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How Change Happens: Are You An Idea Monkey Or A Ringleader?

Innovation requires dreamers and doers, consultant Mike Maddock tells XChange Solution Provider 2016 attendees.

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Some people come up with the wacky ideas that change the world, while others keep them in line and mind the operational necessities. For an organization to succeed through innovation, both types are needed.

Mike Maddock, CEO of Maddock Douglas, a consultancy that helps large companies bring new products and services to market, told attendees of XChange Solution Provider 2016 on Tuesday that they should strike a healthy balance between dreamers and doers.

Delivering the opening keynote of CRN parent The Channel Company's conference, the serial entrepreneur, inventor, writer and champion for revolutionary innovation told solution providers gathered in Los Angeles that one thing he's learned in the 25 years since launching his first business is that being called stupid is just part of the job.

[Related: Here's Why So Many Companies Fail In The 'Innovation' Economy]

Maddock's mentor told him back in 1991 he knew he would succeed because he was "too stupid to fail." Being called stupid might just hint that you're on to something, Maddock said.

Wherever there's great change and innovation, there's an "entrepreneurial mindset" that many will doubt, Maddock said.

Those possessing that mindset Maddock dubs "idea monkeys." "They're all about inspiration," he said.

Their "soul mates" should be a type he calls "ringleaders," who focus on operation -- the actual process of driving products to market. "They measure everything," Maddock said.

Orville Wright, an idea monkey, needed his brother Wilbur, a ringleader, Maddock said. Without Wilbur, Orville likely would have perished in the skies.

"Together, the inspired dreamer and the brilliant operator gave us flight," Maddock said.

In similar fashion, Walt Disney needed his brother Roy to balance his wild aspirations.

It's important to remember, Maddock told attendees, that while they need each other, "these mindsets can go in the opposite direction when the future is coming at you fast."

Maddock drew another important, more subtle distinction in his keynote -- that between inventing and innovating.

Innovation involves identifying a meaningful need in the market for a product, then following with an idea that satisfies that need and will please customers.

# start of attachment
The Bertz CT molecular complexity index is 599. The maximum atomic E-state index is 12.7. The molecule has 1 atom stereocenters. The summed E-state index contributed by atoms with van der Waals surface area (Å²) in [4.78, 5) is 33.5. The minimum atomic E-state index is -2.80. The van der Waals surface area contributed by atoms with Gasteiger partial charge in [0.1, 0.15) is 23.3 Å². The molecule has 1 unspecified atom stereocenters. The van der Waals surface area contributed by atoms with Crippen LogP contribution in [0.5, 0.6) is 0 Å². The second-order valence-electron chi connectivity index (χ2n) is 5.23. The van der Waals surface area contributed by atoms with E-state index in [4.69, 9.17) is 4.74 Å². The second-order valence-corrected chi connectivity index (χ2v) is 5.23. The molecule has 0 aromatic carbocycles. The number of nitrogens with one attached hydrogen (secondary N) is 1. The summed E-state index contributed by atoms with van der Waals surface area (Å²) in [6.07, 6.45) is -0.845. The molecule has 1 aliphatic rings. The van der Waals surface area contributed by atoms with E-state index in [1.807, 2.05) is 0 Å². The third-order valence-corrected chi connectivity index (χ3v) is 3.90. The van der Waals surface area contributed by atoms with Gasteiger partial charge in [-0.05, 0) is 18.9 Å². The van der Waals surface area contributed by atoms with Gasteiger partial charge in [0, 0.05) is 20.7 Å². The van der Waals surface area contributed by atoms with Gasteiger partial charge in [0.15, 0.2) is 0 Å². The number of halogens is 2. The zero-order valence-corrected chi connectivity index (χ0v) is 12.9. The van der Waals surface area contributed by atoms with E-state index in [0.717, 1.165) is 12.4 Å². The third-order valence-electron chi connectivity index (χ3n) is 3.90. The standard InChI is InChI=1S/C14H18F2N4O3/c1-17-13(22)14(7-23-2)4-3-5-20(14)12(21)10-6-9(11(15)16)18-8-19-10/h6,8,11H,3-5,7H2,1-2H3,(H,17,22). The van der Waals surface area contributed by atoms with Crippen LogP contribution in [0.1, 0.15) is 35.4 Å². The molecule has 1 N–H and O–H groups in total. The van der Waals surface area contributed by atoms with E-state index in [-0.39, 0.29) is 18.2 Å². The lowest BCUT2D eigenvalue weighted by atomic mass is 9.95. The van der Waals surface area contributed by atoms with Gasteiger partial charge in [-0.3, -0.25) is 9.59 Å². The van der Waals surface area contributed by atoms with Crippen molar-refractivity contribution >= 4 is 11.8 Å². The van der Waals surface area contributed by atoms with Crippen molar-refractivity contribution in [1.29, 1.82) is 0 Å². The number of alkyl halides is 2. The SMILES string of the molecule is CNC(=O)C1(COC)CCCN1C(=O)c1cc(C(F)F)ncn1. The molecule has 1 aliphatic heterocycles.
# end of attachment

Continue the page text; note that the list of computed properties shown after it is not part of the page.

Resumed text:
If innovation were depicted in a Venn diagram, it would be an area of overlap between idea, insight and experience.

"Innovators start with a meaningful market need," Maddock said, as opposed to inventors, who first develop and then go look to fill a need.

Ringleaders should keep their idea monkeys on the track of innovation, and not mere invention, he said.

Alan "Skip" Gould, president and CEO of BrightPlanIT, based in Buffalo, N.Y., told CRN the distinction between innovation and invention is one that it makes sense for channel solution providers to consider.

"Not only for our own product set," Gould said after hearing Maddock's keynote, but "we have to be looking at our vendor partners, and ask, 'Are they bringing us a solution for a need that doesn't exist?' "

Whether selling a product or services, it's important to scrutinize new products from vendors, and consider if they're "seeing the market need, or is it something they just came up with," Gould told CRN.

An entrepreneur's mindset fades the longer someone's been working on a challenge or business project, Maddock told attendees, making it harder to recognize opportunities.

That's why a study that looked at 100 different companies disrupting their respective markets found what they shared in common was a CEO who came from outside the industry they were disrupting.

Maddock said some studies suggest that within 10 years, 40 percent of the Fortune 500 won't even exist anymore. Companies become so good at mitigating risk that they stop innovating altogether.

To help others avoid that fate, he shared three tenets for innovators: it's impossible to make a small idea big; advertising and marketing are the tax you pay for a bad idea; wisdom beats intelligence.

Maddock added, the top indication of a company's ability to innovate is the resolve of the leader.

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